Video Review: Richard Marx “Hazard”

In black-and-white, a Hazard sign planted in the field marks the Nebraska city limit. Richard Marx cuts his hair at the lake. He sees Mary (Renee Parent) standing in the water. At 7 years old, he covers his eyes while a group of men taunt him. He runs in the field.

Back as an adult, Mary sits with him at the lake. The sheriff (Robert Conrad), a fiftysomething man, takes pictures of them as he stands on the bridge. In silhouette, Marx gives Mary his jacket as they stand on the bridge. She wraps a scarf around his neck as they walk. The sheriff slows down as he watches Mary walk on the sidewalk. Marx catches Mary make out with a twentysomething man in her car.

At 7 years old, he sees his mother sleeping with a thirtysomething man. Back at the lake, Mary runs, leaving her scarf on the limb of a tree. He sits in his home, sobbing as he watches television. The sheriff arrests him as he lies in bed. The police officers dust for fingerprints and recover Mary’s body in the lake. While sitting in the interrogation room, he thinks of being 7 years old and watching his father leave them. Flames lick the bed as his mom continues to sleep with the thirtysomething man. He runs as his house burns.

The sheriff demands Marx to “answer this question!” Marx flinches, saying, “I didn’t do it.” The sheriff whispers in his ear, “she made you kill her, didn’t she?” The fiftysomething man takes off his headphones, asking, “all right, sheriff, what’s the point?” The sheriff grabs the scarf, saying “this is the point” and asking Marx, “recognize this? How did you tie this around Mary’s neck?” A group of men carry torches to his home and burn it. Marx stares at his burned home and decides to leave town. At the end, Mary tells him, “everyone tells me I’m supposed to be afraid of you. But I’m not.”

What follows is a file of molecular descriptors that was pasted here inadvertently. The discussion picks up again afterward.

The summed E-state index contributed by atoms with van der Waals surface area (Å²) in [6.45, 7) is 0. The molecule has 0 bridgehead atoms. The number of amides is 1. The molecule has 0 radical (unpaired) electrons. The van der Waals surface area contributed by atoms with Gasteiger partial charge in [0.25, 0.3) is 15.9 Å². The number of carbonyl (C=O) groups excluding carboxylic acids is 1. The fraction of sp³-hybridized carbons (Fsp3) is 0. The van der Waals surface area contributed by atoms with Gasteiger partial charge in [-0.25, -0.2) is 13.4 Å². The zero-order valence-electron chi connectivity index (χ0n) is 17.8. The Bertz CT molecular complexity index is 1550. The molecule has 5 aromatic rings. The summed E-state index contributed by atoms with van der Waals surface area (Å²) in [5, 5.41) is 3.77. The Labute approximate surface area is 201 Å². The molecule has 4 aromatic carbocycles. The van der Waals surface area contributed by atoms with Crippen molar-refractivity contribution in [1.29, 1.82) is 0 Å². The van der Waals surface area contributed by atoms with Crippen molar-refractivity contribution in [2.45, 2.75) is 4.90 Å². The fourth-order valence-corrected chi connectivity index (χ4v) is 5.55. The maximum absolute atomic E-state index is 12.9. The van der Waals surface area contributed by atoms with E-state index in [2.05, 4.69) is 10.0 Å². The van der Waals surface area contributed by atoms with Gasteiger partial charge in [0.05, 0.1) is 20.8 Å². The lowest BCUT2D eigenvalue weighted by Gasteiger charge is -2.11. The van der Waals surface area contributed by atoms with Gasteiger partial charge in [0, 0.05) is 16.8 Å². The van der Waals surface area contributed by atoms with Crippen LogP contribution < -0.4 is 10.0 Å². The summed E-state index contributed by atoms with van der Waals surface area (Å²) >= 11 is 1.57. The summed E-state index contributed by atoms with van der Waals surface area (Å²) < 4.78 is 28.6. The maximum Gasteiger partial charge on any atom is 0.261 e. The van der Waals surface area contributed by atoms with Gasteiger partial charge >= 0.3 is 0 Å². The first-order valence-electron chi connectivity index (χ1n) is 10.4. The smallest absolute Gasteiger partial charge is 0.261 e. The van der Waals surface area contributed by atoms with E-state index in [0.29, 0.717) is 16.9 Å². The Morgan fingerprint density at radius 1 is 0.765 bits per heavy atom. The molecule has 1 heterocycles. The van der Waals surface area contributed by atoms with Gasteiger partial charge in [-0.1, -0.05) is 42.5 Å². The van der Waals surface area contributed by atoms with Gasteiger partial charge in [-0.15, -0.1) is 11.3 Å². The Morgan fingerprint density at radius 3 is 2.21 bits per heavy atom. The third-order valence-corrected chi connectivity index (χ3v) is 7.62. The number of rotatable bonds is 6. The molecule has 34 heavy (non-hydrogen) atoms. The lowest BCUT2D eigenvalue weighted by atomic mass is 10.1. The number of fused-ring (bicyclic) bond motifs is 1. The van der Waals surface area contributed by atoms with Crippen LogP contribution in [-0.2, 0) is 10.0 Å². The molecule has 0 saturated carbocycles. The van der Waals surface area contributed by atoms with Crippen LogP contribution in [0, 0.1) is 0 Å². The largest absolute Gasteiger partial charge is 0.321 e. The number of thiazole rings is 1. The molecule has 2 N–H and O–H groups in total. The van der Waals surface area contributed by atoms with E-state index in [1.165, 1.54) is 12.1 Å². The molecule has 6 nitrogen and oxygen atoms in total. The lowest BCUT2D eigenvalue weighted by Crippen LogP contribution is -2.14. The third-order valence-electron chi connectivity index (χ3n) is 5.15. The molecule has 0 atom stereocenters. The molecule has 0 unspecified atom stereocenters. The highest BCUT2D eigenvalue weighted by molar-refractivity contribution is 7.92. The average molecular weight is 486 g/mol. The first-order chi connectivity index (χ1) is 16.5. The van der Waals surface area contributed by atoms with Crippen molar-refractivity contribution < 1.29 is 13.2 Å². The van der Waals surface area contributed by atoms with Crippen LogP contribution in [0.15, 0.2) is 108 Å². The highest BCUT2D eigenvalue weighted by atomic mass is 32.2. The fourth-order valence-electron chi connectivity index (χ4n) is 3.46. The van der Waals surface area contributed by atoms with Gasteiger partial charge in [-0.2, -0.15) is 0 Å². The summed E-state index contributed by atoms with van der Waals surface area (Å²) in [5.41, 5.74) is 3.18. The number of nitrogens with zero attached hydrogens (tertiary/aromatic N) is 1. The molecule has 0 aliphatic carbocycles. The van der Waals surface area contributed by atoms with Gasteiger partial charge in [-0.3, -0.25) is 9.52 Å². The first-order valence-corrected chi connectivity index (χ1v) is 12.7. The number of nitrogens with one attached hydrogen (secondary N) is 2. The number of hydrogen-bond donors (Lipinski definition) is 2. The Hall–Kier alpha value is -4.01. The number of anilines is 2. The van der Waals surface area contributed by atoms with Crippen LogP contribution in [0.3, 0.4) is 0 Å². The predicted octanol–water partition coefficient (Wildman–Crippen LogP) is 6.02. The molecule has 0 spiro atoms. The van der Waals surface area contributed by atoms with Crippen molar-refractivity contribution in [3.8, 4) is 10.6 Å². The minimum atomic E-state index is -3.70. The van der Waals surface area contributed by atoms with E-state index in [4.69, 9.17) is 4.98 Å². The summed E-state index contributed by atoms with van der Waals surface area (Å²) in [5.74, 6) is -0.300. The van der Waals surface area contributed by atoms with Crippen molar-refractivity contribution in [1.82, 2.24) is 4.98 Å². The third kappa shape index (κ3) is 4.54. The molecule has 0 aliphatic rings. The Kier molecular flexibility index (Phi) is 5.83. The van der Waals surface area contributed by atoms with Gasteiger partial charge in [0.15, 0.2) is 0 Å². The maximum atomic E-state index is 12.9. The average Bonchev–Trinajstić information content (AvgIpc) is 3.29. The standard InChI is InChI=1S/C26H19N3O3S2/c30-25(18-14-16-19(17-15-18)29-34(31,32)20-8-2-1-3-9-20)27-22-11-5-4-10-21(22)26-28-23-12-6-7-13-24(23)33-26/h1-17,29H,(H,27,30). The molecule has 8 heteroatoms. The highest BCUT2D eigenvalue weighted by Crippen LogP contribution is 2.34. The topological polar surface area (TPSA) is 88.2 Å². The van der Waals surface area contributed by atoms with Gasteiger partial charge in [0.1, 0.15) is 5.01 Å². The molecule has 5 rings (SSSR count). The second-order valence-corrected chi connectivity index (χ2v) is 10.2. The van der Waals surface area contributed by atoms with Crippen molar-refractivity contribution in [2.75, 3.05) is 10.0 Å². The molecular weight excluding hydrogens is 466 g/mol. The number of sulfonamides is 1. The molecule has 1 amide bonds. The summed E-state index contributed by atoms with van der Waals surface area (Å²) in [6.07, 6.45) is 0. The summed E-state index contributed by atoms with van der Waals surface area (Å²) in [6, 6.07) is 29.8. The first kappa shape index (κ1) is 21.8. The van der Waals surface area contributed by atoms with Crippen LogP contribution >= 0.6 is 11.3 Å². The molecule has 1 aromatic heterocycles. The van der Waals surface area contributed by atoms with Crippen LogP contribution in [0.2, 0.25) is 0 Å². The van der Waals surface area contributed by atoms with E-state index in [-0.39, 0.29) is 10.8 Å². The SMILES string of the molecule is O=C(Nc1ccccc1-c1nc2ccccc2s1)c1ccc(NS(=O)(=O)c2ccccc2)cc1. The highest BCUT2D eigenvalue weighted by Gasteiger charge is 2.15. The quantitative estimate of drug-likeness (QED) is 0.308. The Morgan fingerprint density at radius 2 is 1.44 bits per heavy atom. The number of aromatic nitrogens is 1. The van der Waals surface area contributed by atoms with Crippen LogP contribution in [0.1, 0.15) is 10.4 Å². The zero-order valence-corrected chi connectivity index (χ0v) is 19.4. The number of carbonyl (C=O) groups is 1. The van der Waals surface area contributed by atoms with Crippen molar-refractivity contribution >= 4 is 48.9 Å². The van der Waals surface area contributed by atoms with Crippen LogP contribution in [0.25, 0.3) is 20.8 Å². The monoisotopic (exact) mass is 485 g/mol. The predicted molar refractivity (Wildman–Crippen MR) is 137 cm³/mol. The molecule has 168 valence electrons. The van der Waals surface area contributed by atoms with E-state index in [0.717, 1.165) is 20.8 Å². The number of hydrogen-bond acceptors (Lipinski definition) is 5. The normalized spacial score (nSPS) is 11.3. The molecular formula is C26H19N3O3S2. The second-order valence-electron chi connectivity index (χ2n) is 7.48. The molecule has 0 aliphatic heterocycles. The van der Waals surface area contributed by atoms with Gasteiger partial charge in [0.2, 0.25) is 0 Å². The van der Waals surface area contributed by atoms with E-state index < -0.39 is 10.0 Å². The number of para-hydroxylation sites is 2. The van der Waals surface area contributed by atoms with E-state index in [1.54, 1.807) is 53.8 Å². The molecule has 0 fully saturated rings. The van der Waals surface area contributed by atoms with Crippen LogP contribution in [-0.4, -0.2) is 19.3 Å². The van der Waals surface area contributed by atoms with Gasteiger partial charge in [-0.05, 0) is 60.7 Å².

Rating: 5/5

Richard Marx wipes a table with a towel at the restaurant. The owner’s wife points to the next table and says the people changed their mind. He carries his bucket to the next table as the twentysomething man and woman huff and sigh while they wait. A second twentysomething woman exclaims “oh my god!” as she watches the news. Marx looks up and sees the sheriff being arrested.

Mary told him of how the sheriff creeped her out. He’d follow her around town and stare at her. She found him lurking around the school as she picked up her niece. The sheriff, though, had been re-elected on the strength of his name. His grandfather and father both held the post. From stories he heard, the grandfather had been a humble man. Under him, the town had thrived. However, his son had organized a campaign accusing him of being mentally incompetent and took over the post. Within two years, his son had used state and federal funds to enrich his family and become one of the few wealthy families in town. The grandson would hold onto to power at any cost.

As he reads the news story about the sheriff, he thinks the people of the town. A fortysomething man had called him to let him know he was sorry. Mary’s mother had stopped by and told him she knew in deep in her heart he didn’t do it. She asked for him to come home. He folds up the newspaper and throws it away. On his note pad, he writes a to-do of things needed to be done in his home.

Director: Michael Haussman Year: 1992

Pam Avoledo Administrator
Pam Avoledo spends her time binge-watching classic teen dramas and stands firm in her pro-Leyton stance. She also received her journalism degree in 2006 from Oakland University. Her work has been published in the White Wall Review, Sledgehammer Lit ,Greatest City Collective & 45 Magazine . Fevers of the Mind, and forthcoming in Daily Drunk Mag\'s Kirstofia anthology.